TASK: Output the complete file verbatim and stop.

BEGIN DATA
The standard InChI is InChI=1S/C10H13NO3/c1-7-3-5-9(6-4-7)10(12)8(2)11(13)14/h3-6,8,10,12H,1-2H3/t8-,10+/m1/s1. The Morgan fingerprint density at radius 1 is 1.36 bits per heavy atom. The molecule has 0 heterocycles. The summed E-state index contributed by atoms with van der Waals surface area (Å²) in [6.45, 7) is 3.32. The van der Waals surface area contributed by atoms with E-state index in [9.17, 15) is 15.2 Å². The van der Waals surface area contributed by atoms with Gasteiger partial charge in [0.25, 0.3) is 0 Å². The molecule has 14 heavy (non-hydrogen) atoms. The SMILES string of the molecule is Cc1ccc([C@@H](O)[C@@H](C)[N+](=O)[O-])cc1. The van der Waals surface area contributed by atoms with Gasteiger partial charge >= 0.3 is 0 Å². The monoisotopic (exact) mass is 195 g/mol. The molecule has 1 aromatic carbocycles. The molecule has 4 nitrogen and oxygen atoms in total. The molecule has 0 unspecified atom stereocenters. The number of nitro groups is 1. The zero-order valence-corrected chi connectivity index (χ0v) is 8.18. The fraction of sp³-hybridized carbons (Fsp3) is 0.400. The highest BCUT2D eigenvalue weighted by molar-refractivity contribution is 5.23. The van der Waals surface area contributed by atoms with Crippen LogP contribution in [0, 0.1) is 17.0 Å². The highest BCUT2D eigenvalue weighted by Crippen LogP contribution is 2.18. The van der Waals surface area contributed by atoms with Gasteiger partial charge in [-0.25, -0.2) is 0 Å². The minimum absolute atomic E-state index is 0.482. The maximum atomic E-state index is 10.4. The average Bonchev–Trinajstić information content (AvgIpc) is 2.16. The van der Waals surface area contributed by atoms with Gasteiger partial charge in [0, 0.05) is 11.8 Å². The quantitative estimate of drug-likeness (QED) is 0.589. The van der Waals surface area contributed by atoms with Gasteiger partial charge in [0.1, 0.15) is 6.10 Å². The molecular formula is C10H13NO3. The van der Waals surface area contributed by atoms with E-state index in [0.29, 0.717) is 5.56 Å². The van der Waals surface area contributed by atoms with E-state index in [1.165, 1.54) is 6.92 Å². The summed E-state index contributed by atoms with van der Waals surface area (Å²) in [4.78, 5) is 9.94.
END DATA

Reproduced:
The standard InChI is InChI=1S/C10H13NO3/c1-7-3-5-9(6-4-7)10(12)8(2)11(13)14/h3-6,8,10,12H,1-2H3/t8-,10+/m1/s1. The Morgan fingerprint density at radius 1 is 1.36 bits per heavy atom. The molecule has 0 heterocycles. The summed E-state index contributed by atoms with van der Waals surface area (Å²) in [6.45, 7) is 3.32. The van der Waals surface area contributed by atoms with E-state index in [9.17, 15) is 15.2 Å². The van der Waals surface area contributed by atoms with Gasteiger partial charge in [0.25, 0.3) is 0 Å². The molecule has 14 heavy (non-hydrogen) atoms. The SMILES string of the molecule is Cc1ccc([C@@H](O)[C@@H](C)[N+](=O)[O-])cc1. The van der Waals surface area contributed by atoms with Gasteiger partial charge >= 0.3 is 0 Å². The monoisotopic (exact) mass is 195 g/mol. The molecule has 1 aromatic carbocycles. The molecule has 4 nitrogen and oxygen atoms in total. The molecule has 0 unspecified atom stereocenters. The number of nitro groups is 1. The zero-order valence-corrected chi connectivity index (χ0v) is 8.18. The fraction of sp³-hybridized carbons (Fsp3) is 0.400. The highest BCUT2D eigenvalue weighted by molar-refractivity contribution is 5.23. The van der Waals surface area contributed by atoms with Crippen LogP contribution in [0, 0.1) is 17.0 Å². The highest BCUT2D eigenvalue weighted by Crippen LogP contribution is 2.18. The van der Waals surface area contributed by atoms with Gasteiger partial charge in [-0.25, -0.2) is 0 Å². The minimum absolute atomic E-state index is 0.482. The maximum atomic E-state index is 10.4. The average Bonchev–Trinajstić information content (AvgIpc) is 2.16. The van der Waals surface area contributed by atoms with Gasteiger partial charge in [0, 0.05) is 11.8 Å². The quantitative estimate of drug-likeness (QED) is 0.589. The van der Waals surface area contributed by atoms with Gasteiger partial charge in [0.1, 0.15) is 6.10 Å². The molecular formula is C10H13NO3. The van der Waals surface area contributed by atoms with E-state index in [0.29, 0.717) is 5.56 Å². The van der Waals surface area contributed by atoms with E-state index in [1.165, 1.54) is 6.92 Å². The summed E-state index contributed by atoms with van der Waals surface area (Å²) in [4.78, 5) is 9.94.